Wide Leg Forward Fold

Sanskrit: Prasarita Padottonasana

The Wide Leg Standing Forward Fold stretches your inner legs, hamstrings, calf muscles, the back of your hips and your spine, in particular the lower back bones. It is very good for stretching the backs of the legs and hamstrings with less intensity than the Standing Forward Fold - good for runners and other athetes. There are four variations of this pose (A, B, C and D) all of which are pictured and described in the Variations section below.

Generally speaking, forward folds have a calming effect on the body.

How to get into the pose (Variation A):

  • From Mountain Pose (Tadasana) exhale and take a wide step along the long edge of your mat with your arms at shoulder width apart

  • Both feet should be facing 12 o’clock or drawing slightly in (pigeon toes). No Charlie Chaplin.

  • Bring your hands to your hips, inhale and draw your shoulders back and down whilst lifting up into the chest. Extend the crown of the head and length the tailbone down.

  • Exhale and hinge forward from your hips. All forward folds involve a forward tilt of the pelvis. Remember that your fold always comes from the hips and not the waist.

  • Come to half way (a flat back) first. Bring your hands on the floor with your arms straight.

  • If you feel able to come further into the post, inhale to send the crown of your head forward, then exhale to come deeper into the fold. The crown of your head should lengthen towards the mat and your seat bones should point upwards. You are looking to create length through the spine. Release your neck.

  • Activate your quadriceps (thigh muscles).

  • Straighten your legs as best as you can but always keep your knees soft. Do not lock out the knee joints. If you have hypermobility in your knee joints you should always practice with a micro bend into your knees.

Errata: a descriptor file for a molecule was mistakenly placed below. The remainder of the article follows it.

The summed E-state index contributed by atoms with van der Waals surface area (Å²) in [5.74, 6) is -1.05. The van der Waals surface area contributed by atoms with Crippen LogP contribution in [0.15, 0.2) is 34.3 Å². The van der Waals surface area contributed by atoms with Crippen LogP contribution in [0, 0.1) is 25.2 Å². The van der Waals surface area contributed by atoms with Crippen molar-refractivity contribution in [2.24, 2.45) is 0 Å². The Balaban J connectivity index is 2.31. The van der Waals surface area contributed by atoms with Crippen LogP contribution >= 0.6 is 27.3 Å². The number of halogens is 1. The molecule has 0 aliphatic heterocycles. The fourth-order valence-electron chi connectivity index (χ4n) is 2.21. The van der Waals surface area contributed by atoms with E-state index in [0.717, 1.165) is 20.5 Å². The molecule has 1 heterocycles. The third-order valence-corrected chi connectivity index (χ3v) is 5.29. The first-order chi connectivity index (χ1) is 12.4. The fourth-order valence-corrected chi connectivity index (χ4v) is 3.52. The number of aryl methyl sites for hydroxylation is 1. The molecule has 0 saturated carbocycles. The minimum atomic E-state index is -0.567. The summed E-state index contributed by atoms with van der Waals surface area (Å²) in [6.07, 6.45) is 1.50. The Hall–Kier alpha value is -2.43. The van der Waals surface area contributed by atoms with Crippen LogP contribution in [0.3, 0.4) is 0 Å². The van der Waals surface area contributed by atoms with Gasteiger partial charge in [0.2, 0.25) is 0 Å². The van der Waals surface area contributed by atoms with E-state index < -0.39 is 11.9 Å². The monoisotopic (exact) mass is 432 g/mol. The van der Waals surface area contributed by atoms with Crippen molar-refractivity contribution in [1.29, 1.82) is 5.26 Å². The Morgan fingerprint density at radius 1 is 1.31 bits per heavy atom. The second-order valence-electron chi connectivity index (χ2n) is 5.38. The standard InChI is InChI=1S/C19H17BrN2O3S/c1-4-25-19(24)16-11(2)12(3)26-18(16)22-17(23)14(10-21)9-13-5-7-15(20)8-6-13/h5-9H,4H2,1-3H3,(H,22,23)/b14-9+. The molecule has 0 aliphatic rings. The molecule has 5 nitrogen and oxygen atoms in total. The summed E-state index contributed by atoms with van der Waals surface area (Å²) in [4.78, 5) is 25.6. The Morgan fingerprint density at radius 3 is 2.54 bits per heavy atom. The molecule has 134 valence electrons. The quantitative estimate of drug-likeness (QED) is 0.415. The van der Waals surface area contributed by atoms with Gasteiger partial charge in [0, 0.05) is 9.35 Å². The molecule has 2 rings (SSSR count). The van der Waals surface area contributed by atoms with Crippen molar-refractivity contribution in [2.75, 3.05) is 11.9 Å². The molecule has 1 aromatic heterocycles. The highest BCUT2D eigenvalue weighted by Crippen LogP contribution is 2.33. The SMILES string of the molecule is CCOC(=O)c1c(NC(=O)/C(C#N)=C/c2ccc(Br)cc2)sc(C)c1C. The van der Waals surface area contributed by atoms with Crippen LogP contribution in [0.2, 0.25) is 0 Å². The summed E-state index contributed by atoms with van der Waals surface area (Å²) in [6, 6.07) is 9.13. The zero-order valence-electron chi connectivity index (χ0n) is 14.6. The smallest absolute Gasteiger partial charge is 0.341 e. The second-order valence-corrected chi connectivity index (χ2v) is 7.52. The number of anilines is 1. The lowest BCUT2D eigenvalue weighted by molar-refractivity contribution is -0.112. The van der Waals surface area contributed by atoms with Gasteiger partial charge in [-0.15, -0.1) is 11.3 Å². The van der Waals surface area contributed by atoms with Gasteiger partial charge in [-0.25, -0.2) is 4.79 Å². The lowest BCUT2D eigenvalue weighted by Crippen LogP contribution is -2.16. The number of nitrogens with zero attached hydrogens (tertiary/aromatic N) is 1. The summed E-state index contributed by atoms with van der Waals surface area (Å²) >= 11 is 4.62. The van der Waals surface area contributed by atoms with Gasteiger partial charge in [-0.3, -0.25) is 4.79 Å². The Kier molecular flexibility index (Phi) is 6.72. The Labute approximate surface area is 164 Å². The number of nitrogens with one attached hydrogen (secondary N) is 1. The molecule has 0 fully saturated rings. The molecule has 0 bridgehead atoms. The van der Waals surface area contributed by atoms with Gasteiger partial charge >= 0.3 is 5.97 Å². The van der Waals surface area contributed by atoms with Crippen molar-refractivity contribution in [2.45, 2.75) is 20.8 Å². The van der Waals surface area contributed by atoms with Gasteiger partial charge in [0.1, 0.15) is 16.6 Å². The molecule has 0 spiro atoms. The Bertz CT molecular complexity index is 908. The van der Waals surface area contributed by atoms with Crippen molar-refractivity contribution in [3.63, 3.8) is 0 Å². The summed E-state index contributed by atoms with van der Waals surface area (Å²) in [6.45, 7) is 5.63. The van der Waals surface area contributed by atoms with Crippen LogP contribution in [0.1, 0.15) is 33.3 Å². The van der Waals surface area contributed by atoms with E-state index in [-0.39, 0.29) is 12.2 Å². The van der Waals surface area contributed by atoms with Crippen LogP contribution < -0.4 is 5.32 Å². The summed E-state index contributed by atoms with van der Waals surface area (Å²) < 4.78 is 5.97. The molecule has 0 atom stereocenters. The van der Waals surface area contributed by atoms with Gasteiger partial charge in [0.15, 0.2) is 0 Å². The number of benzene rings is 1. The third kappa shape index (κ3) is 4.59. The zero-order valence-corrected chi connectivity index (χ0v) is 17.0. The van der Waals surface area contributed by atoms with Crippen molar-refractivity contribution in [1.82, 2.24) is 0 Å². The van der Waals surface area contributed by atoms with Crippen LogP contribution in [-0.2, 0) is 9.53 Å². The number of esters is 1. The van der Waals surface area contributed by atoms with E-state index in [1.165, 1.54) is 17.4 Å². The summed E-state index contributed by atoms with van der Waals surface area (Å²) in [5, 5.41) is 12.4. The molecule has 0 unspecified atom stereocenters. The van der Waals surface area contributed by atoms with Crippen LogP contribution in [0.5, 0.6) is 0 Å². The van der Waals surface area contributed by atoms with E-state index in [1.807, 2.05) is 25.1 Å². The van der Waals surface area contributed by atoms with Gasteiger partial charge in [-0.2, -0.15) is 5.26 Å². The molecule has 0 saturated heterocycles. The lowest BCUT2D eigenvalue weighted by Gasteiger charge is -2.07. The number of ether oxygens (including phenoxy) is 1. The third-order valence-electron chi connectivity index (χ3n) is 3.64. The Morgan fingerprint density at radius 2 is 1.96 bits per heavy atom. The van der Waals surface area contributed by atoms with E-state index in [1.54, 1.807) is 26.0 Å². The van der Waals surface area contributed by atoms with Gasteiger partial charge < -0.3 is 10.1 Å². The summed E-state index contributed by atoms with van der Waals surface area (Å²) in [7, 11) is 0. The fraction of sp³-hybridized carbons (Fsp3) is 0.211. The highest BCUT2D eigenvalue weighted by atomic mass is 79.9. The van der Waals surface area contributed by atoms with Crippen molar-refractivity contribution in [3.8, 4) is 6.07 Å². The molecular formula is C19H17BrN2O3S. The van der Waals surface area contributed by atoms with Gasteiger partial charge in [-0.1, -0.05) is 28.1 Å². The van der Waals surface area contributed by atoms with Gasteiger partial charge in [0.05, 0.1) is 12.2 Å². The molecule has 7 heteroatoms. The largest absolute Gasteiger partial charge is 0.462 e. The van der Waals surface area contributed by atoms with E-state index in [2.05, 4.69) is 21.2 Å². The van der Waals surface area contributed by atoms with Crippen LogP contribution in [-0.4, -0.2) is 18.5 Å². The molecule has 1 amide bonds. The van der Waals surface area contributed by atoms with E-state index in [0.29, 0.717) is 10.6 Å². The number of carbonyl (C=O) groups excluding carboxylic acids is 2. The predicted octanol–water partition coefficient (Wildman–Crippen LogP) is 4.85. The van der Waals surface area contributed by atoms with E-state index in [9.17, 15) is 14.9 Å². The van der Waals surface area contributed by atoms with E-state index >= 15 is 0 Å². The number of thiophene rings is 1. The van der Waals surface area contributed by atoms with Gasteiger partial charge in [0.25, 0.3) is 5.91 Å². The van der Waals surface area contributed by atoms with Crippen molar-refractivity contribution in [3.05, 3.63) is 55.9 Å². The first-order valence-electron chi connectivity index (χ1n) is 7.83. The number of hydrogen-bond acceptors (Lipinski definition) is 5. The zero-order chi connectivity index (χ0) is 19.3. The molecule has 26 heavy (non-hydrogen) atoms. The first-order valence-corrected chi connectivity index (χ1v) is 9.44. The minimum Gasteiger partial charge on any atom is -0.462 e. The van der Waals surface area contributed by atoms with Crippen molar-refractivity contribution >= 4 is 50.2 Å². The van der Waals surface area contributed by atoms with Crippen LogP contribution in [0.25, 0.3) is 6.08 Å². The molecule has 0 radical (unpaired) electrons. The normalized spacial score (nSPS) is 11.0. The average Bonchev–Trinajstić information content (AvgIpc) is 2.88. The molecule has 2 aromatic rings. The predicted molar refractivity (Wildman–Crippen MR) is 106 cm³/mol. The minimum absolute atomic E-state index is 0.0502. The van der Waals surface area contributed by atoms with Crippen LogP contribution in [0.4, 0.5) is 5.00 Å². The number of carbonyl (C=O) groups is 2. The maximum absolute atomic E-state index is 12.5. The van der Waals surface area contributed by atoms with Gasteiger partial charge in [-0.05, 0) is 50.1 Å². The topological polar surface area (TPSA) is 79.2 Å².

• As you deepen into the fold, your elbows draw backwards and you can bring your hands in line with your feet.

  • Keep the weight distribution even across the whole of your foot. Try not to put all the weight into your heels.

  • Take deep breaths.

  • As you exhale, draw your abdominal muscles in and up (engage uddiyana bandha).

  • Exit the pose by drawing your hands to the hips on an exhale and then come up on an inhale, keeping the spine long. Do not round the spine as you come up.

Remember to create the balance between effort and ease in your pose.

How long to stay in the pose:

  • Five to ten breaths

Gaze (Drishti)

  • Tip of the nose

Modifications you can take to make this pose more accessible:

  • Bring your hands to blocks to raise the floor.

  • Bend the knees as much as you need to if there is pressure in the lower back or tightness in the hamstrings.


  • B (picture 4) - Keep your hands on your hips and exhale to draw the upper body down. Your hands stay on your hips. Without the support of the hands, this variation challenges your balance. Inhale to return to standing.

  • C (picture 5) - Interlace your hands behind your back and fold forward on an exhale. Draw your arms up and overhead, in the direction of the floor. Let gravity help your shoulders to open. Inhale to return to standing.

  • D (picture 6) - From hands on hips, exhale to draw the upper body down. Catch your big toes with your peace fingers (index and middle fingers) from the inside. To exit, inhale to look up, exhale, and then inhale again to release the toes and come up.

Contraindications / Cautions

  • Be cautious with this pose if you have problems with your lower back and do this pose with a good bend into the knees.

  • Draw your toes inward if you have sciatica

  • Shorten your step out if you have groin / adductor issues

  • Talk to your teacher if you have disc injuries